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Top tips for keeping remote workers engaged, connected

(BUSINESS NEWS) Do you manage remote employees or an entirely mixed team? These tips will keep you on the right track to avoid communication breakdown.

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Not every workplace has all its employees in the same place. Different office locations, business trips, and freelancers mean your workforce may be geographically scattered. So how do you effectively communicate from home base if your team is remote and widespread?

First things first – invest in the best virtual meeting platform technology you can work into your budget. If you can’t all be in one place, the next best thing is regularly scheduled virtual meetings. Everyone should have a camera so employees get a chance to know who they’re talking to and put names to faces.

Sure, you may not want to see yourself on camera, but your coworkers will appreciate seeing who they’ve been collaborating with and emailing.

If video conferences aren’t relevant to your business, make sure employees at least have some way to get in touch with each other, like Slack, Skype, or even a private Facebook group. Have at least one platform where employees can engage, communicate, and share information with each other.

Foster connection among employees, allowing them to engage and build work relationships. Provide opportunities for non-work related connections to show your employees you know they’re people, not just workers.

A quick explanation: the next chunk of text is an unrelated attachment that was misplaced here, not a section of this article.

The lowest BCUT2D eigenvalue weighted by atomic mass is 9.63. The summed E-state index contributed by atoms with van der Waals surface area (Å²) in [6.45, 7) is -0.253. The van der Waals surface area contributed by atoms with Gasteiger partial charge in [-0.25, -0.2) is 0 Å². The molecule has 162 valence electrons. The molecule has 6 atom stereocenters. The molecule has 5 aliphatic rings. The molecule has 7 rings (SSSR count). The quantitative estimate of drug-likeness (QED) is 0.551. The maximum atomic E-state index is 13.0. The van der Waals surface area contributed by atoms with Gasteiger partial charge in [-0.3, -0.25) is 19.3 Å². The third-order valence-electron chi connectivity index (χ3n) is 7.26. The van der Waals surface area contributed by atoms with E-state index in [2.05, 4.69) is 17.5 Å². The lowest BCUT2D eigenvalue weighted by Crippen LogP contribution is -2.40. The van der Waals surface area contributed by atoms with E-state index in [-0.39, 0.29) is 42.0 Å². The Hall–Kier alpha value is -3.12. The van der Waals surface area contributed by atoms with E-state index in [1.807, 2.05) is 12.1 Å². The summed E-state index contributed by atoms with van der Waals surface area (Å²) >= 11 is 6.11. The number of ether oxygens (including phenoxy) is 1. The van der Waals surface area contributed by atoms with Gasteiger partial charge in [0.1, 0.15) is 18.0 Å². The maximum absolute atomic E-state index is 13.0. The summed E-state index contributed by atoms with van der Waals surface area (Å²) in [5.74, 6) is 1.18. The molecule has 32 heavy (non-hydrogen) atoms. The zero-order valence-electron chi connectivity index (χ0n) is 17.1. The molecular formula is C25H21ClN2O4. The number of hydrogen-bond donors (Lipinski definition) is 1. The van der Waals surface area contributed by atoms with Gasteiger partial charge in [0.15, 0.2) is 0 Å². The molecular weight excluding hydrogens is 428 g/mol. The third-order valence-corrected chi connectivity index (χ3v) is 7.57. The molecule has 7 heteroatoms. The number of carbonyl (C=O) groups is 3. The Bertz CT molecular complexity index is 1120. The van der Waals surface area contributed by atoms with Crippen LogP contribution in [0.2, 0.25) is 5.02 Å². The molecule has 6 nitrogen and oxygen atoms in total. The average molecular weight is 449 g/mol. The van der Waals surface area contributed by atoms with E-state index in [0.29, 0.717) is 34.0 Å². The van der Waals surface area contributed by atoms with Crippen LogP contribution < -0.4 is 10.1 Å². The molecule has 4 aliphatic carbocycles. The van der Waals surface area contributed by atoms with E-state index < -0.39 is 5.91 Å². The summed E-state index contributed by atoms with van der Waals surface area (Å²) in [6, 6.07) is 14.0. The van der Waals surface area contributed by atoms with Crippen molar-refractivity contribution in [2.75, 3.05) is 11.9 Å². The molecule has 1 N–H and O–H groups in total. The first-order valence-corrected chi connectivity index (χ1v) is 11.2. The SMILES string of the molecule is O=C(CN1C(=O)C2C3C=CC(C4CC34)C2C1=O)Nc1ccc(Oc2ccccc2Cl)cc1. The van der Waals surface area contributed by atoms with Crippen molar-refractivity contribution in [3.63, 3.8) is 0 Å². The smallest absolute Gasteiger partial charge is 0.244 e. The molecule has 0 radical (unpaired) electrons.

If possible, organize small group outings for those in the same city. Even if that’s not feasible, you can still be the connector that brings people together remotely.

Create “water cooler” moments by calling out important events, like birthdays, marriages, or someone completing an important goal. Get to know your employees, and engage in small talk whenever possible to get to know them. This shows your employees you value them and care about their lives.

Sending care packages can go a long way to show your employees you want them to feel included. Is your next meeting being catered at the main office? Order something for your remote employees too. Everyone deserves bagels.

Make sure you also set clear communication expectations about when you can and can’t be reached. Virtual employees need to know when they can expect a response from you and their colleagues since informal interactions are hard to come by remotely.

When managing remote employees, strive for inclusiveness. Be a connector who promotes engagement by knowing your employees, giving them an avenue to communicate with you and each other.

Take time to get to know your employees on at least a semi- personal level, and ensure everyone feels welcomed even if they’re working remotely. This will lead to better coworker relationships, employee retention, and performance.